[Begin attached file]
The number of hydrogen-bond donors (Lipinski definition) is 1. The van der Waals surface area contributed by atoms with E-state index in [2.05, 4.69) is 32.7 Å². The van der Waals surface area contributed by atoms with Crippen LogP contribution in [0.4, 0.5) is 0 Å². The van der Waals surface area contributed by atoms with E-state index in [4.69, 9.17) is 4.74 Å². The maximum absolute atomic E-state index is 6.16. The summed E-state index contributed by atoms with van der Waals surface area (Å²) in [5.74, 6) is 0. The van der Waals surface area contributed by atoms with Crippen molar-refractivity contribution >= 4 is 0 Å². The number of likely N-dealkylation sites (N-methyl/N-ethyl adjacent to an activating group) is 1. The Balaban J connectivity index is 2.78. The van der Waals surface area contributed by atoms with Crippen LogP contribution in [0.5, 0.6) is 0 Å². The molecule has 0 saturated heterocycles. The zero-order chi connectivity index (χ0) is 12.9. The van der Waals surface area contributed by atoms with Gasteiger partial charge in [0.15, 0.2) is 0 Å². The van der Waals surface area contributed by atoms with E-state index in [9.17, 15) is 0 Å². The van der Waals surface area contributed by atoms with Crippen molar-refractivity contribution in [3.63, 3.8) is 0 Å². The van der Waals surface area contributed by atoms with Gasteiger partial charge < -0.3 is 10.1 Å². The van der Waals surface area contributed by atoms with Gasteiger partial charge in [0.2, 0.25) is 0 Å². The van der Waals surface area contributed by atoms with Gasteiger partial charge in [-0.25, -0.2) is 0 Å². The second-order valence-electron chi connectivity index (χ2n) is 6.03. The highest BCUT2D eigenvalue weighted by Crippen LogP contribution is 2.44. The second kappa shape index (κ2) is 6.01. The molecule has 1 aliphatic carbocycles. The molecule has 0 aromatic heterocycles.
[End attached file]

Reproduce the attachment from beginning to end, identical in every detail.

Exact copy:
The number of hydrogen-bond donors (Lipinski definition) is 1. The van der Waals surface area contributed by atoms with E-state index in [2.05, 4.69) is 32.7 Å². The van der Waals surface area contributed by atoms with Crippen LogP contribution in [0.4, 0.5) is 0 Å². The van der Waals surface area contributed by atoms with E-state index in [4.69, 9.17) is 4.74 Å². The maximum absolute atomic E-state index is 6.16. The summed E-state index contributed by atoms with van der Waals surface area (Å²) in [5.74, 6) is 0. The van der Waals surface area contributed by atoms with Crippen molar-refractivity contribution >= 4 is 0 Å². The number of likely N-dealkylation sites (N-methyl/N-ethyl adjacent to an activating group) is 1. The Balaban J connectivity index is 2.78. The van der Waals surface area contributed by atoms with Crippen LogP contribution in [0.5, 0.6) is 0 Å². The molecule has 0 saturated heterocycles. The zero-order chi connectivity index (χ0) is 12.9. The van der Waals surface area contributed by atoms with Gasteiger partial charge in [0.15, 0.2) is 0 Å². The van der Waals surface area contributed by atoms with E-state index in [9.17, 15) is 0 Å². The van der Waals surface area contributed by atoms with Crippen molar-refractivity contribution in [3.63, 3.8) is 0 Å². The van der Waals surface area contributed by atoms with Gasteiger partial charge < -0.3 is 10.1 Å². The van der Waals surface area contributed by atoms with Gasteiger partial charge in [0.2, 0.25) is 0 Å². The van der Waals surface area contributed by atoms with Gasteiger partial charge in [-0.25, -0.2) is 0 Å². The second-order valence-electron chi connectivity index (χ2n) is 6.03. The highest BCUT2D eigenvalue weighted by Crippen LogP contribution is 2.44. The second kappa shape index (κ2) is 6.01. The molecule has 1 aliphatic carbocycles. The molecule has 0 aromatic heterocycles.